Inflation in the US missed the forecast. However, the dollar gained after the comments from the Fed member. The German parliament backed the Greek bailout program. The zloty dropped after the reports from Poland were weaker than expected.
On Wednesday the key release will be the Federal Open Market Committee's July minutes. The US central bank will not provide any explicit clues on whether it is going to increase rates in September. Hence, the main task will be to spot nuances in the release (more on the issue in our morning commentary). All in all, investors are hoping that the publication will help to better assess whether the September meeting is more probable than December as the moment of the first hike in almost a decade.
Today's report pointed at the later term. The price growth was lower than it was expected. In July the price growth stood at 0.1 percent on a monthly basis - less than the 0.2 percent forecast. However, the year on year report was in line with the forecast at 0.2 percent. The core inflation was in a similar fashion. The gauge which excludes volatile food and energy costs increased 0.1 percent on a monthly basis and 1.8 percent against the preceding year.
The release significantly weakened the dollar. However, the US currency quickly recouped its losses. The St. Louis Fed President James Bullard said that he will argue for a hike in September. Although he is viewed as a hawk and he has no vote in the FOMC this year, the remark was enough to support the dollar.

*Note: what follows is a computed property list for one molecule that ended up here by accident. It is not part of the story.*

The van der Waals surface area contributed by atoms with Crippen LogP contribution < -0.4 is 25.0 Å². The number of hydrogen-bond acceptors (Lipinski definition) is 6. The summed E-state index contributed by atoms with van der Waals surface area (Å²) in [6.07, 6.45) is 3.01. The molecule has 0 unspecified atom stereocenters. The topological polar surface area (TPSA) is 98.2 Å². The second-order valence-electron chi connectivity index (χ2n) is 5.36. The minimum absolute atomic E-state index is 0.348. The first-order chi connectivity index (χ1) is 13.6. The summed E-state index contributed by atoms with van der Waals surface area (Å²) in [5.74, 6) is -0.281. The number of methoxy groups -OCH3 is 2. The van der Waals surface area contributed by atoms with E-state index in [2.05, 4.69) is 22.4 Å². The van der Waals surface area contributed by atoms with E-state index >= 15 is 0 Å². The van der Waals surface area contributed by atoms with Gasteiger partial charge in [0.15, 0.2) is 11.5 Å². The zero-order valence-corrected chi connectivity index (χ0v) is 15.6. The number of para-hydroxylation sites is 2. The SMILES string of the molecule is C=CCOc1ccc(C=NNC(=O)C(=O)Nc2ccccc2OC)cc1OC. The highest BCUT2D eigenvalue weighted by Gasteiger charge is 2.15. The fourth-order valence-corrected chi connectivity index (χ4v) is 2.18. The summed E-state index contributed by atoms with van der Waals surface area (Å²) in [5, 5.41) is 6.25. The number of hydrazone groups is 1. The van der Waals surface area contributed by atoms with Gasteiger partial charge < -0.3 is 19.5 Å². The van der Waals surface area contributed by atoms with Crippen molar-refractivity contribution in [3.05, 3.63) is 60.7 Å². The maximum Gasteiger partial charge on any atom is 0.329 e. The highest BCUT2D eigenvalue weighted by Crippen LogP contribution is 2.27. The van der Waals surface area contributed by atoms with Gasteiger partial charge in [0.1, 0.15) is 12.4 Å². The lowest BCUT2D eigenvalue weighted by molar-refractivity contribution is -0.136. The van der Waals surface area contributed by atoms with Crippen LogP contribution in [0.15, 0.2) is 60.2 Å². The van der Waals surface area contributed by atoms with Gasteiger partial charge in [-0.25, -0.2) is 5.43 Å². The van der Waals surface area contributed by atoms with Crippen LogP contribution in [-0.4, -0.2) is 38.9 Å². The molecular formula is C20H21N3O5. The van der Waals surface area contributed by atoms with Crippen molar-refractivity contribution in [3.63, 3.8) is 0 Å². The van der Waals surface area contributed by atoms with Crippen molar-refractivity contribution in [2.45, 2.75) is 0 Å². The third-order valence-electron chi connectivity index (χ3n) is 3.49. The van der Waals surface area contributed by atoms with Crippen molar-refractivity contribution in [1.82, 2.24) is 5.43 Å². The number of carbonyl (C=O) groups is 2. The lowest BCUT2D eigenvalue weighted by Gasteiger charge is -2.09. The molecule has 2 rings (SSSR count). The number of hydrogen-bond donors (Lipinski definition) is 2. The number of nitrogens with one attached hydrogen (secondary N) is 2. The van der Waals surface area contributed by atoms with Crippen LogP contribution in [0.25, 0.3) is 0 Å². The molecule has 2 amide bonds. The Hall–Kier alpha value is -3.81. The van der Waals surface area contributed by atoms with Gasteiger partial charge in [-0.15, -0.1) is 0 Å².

Greek bailout agreed
Greece is moving forward with the bailout. Today the Bundestag agreed to provide financial support for Athens. 454 lawmakers voted for, 113 were against and 18 were absent. Also, the Dutch parliament is expected to agree on the program today. Athens is going to receive 86 billion euros in financial aid in exchange for reforms. However, the reform plan has not been revealed.
The next step is to include the International Monetary Fund in the support program. The Washington-based institution is not willing to support the scheme as it considers the Greek debt as unsustainable. However, the German Chancellor Angela Merkel has recently argued that some form of debt relief will be discussed in the fall.
On Thursday, Athens is expected to repay the European Central Bank. Later, the Greek Prime Minister Alexis Tsipras will ask the parliament for a vote of confidence. It will lead to a snap election. All in all, this factor will have limited impact in the markets. The Greek crisis is getting less important.
Today's reports from Poland missed the forecasts. Industrial production increased 3.8 percent on a yearly basis. Less than the 4.1 percent that was forecast and a weaker result than the 7.6 percent in the preceding month. Retail sales also missed the forecast. It increased just 1.2 percent against the 2.9 percent that was projected.
Recently the Polish economy results has been mixed. In spite of strong export growth and solid expansion in the labor market, the GDP missed the forecast (the growth stood at 3.3 percent against the 3.6 percent forecast). If the tendency holds, the discussion on interest rate cuts may be restarted. Jerzy Osiatyński from the Monetary Policy Council recently suggested that there is some space for cuts. This factor will negatively affect the zloty in the long term.
The zloty declined after today's releases. Today's weak reports came in at the wrong moment. The FOMC's minutes may show that the Fed is ready to increase rates. As a result, the zloty will be under pressure from the Fed's tightening and weak reports.